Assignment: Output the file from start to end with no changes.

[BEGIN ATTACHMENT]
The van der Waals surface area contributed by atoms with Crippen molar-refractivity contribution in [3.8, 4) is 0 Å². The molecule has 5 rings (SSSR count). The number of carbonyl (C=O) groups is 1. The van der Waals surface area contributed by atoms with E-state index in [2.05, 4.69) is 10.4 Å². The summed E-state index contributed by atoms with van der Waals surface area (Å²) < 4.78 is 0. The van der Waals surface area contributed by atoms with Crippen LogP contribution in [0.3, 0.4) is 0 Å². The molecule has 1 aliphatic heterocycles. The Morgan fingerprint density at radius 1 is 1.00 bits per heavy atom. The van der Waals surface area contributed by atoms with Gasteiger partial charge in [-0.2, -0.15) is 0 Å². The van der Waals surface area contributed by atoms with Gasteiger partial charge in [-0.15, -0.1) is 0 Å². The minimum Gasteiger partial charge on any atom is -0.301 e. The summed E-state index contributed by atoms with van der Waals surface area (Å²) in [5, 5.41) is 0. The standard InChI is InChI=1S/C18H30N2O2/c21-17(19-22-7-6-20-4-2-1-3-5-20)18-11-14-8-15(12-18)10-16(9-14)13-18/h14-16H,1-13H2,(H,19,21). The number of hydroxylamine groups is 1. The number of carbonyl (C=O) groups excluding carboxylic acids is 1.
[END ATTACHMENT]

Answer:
The van der Waals surface area contributed by atoms with Crippen molar-refractivity contribution in [3.8, 4) is 0 Å². The molecule has 5 rings (SSSR count). The number of carbonyl (C=O) groups is 1. The van der Waals surface area contributed by atoms with E-state index in [2.05, 4.69) is 10.4 Å². The summed E-state index contributed by atoms with van der Waals surface area (Å²) < 4.78 is 0. The van der Waals surface area contributed by atoms with Crippen LogP contribution in [0.3, 0.4) is 0 Å². The molecule has 1 aliphatic heterocycles. The Morgan fingerprint density at radius 1 is 1.00 bits per heavy atom. The van der Waals surface area contributed by atoms with Gasteiger partial charge in [-0.2, -0.15) is 0 Å². The van der Waals surface area contributed by atoms with Gasteiger partial charge in [-0.15, -0.1) is 0 Å². The minimum Gasteiger partial charge on any atom is -0.301 e. The summed E-state index contributed by atoms with van der Waals surface area (Å²) in [5, 5.41) is 0. The standard InChI is InChI=1S/C18H30N2O2/c21-17(19-22-7-6-20-4-2-1-3-5-20)18-11-14-8-15(12-18)10-16(9-14)13-18/h14-16H,1-13H2,(H,19,21). The number of hydroxylamine groups is 1. The number of carbonyl (C=O) groups excluding carboxylic acids is 1.